Played through Violent Soldier [PC Engine - 1990].
This awkwardly-named 16-bit game boasts all the trappings of a grade-A shoot-em-up. It has a heavy R-Type influence (high memorization factor and endearingly derivative mechanics), fantastic design and atmosphere (with great music and a creepy, organic visual twist on everything from lightning-filled caverns to vegetation-heavy space trails), and a highly memorable “jaw” gimmick. Said jaws are the defining feature of this title - they hinge from the front of your ship at adjustable angles to increase the spread of your fire as well as shield you from enemy bullets (and enemies themselves). I found the mid-range angle most useful (allowing for a wider shot without overexposing the vulnerable cockpit of the ship).
Unfortunately, two glaring factors hold Violent Soldier back from the greatness it comes so very close to achieving. First is the unrefined hit detection that prevents you from plotting reliable routes through the stages. When enemies can’t be defeated in a consistent manner, each run you make has an element of chance that’s more-or-less unwelcome in a space-shooter of this nature. It’s very possible that this inconsistency is my own fault, but I couldn’t help feeling the mechanics lacked a degree of polish nonetheless. The second factor is the unrelenting difficulty. I had to make liberal use of save-states at checkpoints, before each boss encounter, and even throughout the final stage just to stand a chance at rolling the credits in this game, and it still smoked me over and over and over again. Granted - I’m not great at video-games to begin with, but shoot-em-ups that offer unlimited continues and STILL break me to the point of cheating with copious mid-stage bookmarks are probably a bit unbalanced.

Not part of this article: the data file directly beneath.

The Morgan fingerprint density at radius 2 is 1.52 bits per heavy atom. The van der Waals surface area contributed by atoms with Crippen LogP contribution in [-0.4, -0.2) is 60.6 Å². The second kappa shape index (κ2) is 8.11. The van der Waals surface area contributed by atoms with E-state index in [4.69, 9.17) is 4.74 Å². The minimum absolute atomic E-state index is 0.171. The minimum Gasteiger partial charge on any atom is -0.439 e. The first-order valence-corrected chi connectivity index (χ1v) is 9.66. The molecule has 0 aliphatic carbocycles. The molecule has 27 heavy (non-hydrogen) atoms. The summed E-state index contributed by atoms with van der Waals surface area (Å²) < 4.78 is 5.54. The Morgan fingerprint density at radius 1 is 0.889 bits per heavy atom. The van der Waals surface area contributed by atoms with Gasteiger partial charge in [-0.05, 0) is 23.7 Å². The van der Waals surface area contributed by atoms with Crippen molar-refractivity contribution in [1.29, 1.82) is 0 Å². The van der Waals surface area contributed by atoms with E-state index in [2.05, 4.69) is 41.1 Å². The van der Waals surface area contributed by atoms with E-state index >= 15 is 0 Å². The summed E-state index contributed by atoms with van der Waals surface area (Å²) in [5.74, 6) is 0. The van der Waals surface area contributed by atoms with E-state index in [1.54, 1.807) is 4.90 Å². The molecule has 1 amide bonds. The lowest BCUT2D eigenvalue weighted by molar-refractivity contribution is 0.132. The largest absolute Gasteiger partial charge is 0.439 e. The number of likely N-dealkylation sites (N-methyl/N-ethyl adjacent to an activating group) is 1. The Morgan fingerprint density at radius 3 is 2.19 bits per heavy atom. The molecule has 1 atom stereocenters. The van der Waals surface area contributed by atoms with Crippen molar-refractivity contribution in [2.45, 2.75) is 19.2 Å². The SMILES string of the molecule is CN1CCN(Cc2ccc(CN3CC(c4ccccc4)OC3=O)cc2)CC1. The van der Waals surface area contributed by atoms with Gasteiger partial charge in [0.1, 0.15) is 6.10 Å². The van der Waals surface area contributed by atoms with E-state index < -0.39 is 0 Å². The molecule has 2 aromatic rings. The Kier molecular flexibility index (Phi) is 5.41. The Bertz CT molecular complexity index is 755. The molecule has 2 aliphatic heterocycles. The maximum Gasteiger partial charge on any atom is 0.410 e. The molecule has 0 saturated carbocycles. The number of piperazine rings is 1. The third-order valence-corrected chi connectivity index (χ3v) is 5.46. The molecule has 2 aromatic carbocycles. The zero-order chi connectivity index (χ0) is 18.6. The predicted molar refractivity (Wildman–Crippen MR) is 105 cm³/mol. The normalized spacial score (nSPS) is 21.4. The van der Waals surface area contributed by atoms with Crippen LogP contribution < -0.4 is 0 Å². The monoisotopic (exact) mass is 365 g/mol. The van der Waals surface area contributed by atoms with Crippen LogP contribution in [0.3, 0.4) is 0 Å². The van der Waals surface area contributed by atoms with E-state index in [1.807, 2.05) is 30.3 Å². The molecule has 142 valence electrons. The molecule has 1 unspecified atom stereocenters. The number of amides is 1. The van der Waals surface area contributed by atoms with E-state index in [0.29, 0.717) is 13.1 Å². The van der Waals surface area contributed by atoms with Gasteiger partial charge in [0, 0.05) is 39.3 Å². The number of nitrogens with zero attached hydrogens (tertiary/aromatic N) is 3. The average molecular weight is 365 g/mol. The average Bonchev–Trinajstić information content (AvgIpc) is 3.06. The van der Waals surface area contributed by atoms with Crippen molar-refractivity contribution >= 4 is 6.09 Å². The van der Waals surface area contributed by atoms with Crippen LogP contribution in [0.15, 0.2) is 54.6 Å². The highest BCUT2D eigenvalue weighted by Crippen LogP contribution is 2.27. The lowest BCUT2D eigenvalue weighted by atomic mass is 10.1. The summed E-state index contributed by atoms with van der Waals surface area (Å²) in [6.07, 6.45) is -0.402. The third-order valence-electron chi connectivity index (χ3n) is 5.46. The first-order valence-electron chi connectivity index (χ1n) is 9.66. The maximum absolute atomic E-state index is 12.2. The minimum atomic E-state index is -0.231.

Flaws aside, Violent Soldier is a memorable space-shooter that I’m glad I slogged through (even by save-scumming to the end). I almost wish I had opted for the TurboGrafx-16 version, which has a much cooler name - “Sinistron”. But “Violent Soldier“ isn’t all that bad, especially as a deceptive non-entry in Hudson’s “Soldier” series.